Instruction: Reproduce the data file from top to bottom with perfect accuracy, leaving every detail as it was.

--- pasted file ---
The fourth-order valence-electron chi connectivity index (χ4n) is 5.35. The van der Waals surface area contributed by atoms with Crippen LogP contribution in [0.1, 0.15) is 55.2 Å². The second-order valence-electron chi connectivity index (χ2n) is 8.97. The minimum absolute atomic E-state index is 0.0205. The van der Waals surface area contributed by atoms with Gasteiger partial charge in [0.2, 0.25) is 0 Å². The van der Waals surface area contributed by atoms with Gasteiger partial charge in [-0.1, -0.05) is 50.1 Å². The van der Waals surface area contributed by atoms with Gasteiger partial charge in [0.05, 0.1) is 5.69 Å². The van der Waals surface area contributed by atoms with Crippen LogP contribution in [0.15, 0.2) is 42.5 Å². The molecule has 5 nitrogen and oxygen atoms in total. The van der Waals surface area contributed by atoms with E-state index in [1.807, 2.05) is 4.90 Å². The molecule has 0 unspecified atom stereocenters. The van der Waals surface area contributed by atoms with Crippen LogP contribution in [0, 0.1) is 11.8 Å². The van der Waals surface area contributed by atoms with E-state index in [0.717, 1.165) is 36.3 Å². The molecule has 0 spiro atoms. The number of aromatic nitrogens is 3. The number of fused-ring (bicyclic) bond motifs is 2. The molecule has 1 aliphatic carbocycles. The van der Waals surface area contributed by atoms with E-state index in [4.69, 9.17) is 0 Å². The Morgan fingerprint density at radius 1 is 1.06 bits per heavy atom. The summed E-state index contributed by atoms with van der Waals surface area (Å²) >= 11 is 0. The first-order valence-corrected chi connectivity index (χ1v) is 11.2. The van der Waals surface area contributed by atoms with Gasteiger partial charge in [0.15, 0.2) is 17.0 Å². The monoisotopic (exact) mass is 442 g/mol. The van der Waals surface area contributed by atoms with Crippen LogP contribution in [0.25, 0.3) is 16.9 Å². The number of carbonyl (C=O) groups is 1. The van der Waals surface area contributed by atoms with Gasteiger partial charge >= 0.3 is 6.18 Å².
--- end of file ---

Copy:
The fourth-order valence-electron chi connectivity index (χ4n) is 5.35. The van der Waals surface area contributed by atoms with Crippen LogP contribution in [0.1, 0.15) is 55.2 Å². The second-order valence-electron chi connectivity index (χ2n) is 8.97. The minimum absolute atomic E-state index is 0.0205. The van der Waals surface area contributed by atoms with Gasteiger partial charge in [0.2, 0.25) is 0 Å². The van der Waals surface area contributed by atoms with Gasteiger partial charge in [-0.1, -0.05) is 50.1 Å². The van der Waals surface area contributed by atoms with Gasteiger partial charge in [0.05, 0.1) is 5.69 Å². The van der Waals surface area contributed by atoms with Crippen LogP contribution in [0.15, 0.2) is 42.5 Å². The molecule has 5 nitrogen and oxygen atoms in total. The van der Waals surface area contributed by atoms with E-state index in [1.807, 2.05) is 4.90 Å². The molecule has 0 unspecified atom stereocenters. The van der Waals surface area contributed by atoms with Crippen LogP contribution in [0, 0.1) is 11.8 Å². The van der Waals surface area contributed by atoms with E-state index in [0.717, 1.165) is 36.3 Å². The molecule has 0 spiro atoms. The number of aromatic nitrogens is 3. The number of fused-ring (bicyclic) bond motifs is 2. The molecule has 1 aliphatic carbocycles. The van der Waals surface area contributed by atoms with E-state index in [4.69, 9.17) is 0 Å². The Morgan fingerprint density at radius 1 is 1.06 bits per heavy atom. The summed E-state index contributed by atoms with van der Waals surface area (Å²) >= 11 is 0. The first-order valence-corrected chi connectivity index (χ1v) is 11.2. The van der Waals surface area contributed by atoms with Gasteiger partial charge in [0.15, 0.2) is 17.0 Å². The monoisotopic (exact) mass is 442 g/mol. The van der Waals surface area contributed by atoms with Crippen LogP contribution in [0.25, 0.3) is 16.9 Å². The number of carbonyl (C=O) groups is 1. The van der Waals surface area contributed by atoms with Gasteiger partial charge >= 0.3 is 6.18 Å².